JEFFERSON CITY, Mo. — Your driver’s license is just a piece of plastic right now, but it could have a digital future on your phone.
That’s the idea one Missouri lawmaker is pushing for.
The traditional plastic ID card would still be issued to everyone, but under the proposed legislation, you could pay an additional fee to have it on your phone as well.
“What it does is it allows you to get your driver’s license on your mobile device,” said state Rep. Nate Tate (R-St. Clair). “It’s a completely optional program.”
Tate believes it’s much easier to forget your wallet than to forget your phone these days. That’s one reason he’s introduced House Bill 2280. The proposed legislation would allow Missourians who head to the DMV to obtain or renew a license the option of paying $50 to have the digital ID on their phone.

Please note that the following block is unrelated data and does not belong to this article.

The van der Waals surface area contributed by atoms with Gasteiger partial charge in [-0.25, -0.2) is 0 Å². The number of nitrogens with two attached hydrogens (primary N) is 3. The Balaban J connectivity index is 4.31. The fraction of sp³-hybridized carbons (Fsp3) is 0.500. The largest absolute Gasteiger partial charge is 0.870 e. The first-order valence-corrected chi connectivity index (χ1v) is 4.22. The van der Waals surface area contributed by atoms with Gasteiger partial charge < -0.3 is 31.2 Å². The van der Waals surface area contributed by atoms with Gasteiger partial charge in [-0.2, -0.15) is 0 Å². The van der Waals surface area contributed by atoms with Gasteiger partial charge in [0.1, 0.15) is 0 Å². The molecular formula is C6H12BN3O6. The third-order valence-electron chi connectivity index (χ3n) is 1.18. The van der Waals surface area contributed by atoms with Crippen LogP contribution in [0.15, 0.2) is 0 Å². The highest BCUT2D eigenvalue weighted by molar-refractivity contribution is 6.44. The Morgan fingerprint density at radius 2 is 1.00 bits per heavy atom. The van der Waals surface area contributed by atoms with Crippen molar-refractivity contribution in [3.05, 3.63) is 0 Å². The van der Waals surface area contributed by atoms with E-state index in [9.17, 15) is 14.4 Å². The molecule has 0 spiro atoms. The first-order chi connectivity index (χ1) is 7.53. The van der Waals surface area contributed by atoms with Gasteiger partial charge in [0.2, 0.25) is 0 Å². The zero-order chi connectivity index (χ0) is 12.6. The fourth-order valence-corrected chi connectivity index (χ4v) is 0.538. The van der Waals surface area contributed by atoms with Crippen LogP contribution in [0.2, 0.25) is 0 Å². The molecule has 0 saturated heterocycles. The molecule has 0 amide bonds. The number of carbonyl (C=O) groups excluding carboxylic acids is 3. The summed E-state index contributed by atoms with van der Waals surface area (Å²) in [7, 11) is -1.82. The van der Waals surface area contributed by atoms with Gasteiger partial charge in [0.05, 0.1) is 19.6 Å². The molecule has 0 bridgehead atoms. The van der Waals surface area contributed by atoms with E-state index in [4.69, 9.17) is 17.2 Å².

“Now the way it would work is that you would download an app from the app store, a secured app, and would have to put in a fingerprint or facial recognition or a pin number — something to that effect — and then the app would open up and you could see the ID,” Tate said.
Members of the House Transportation Committee raised questions about security. A representative from the Missouri Department of Revenue testified in support of the bill.
“From the other states that have implemented this, they have not had any kind of security concerns as of yet,” said Joshua Shewmaker, legislative coordinator for the revenue department.
There’s an estimated cost of slightly more than $1 million for the state to implement digital IDs. Tate believes the fee paid by those who want one would help offset that cost.
He adds that if you can’t find your phone, the Department of Revenue could still protect your ID.
“If you lose your phone, then DOR can essentially lock it so that the app that is not your phone but to where no one would be able to access it if they had your pin number or something to that effect,” Tate said.
Another question that came up during the committee hearing Monday was weather a digital ID would meet the Real ID requirements. Tate told lawmakers it’s his belief it would.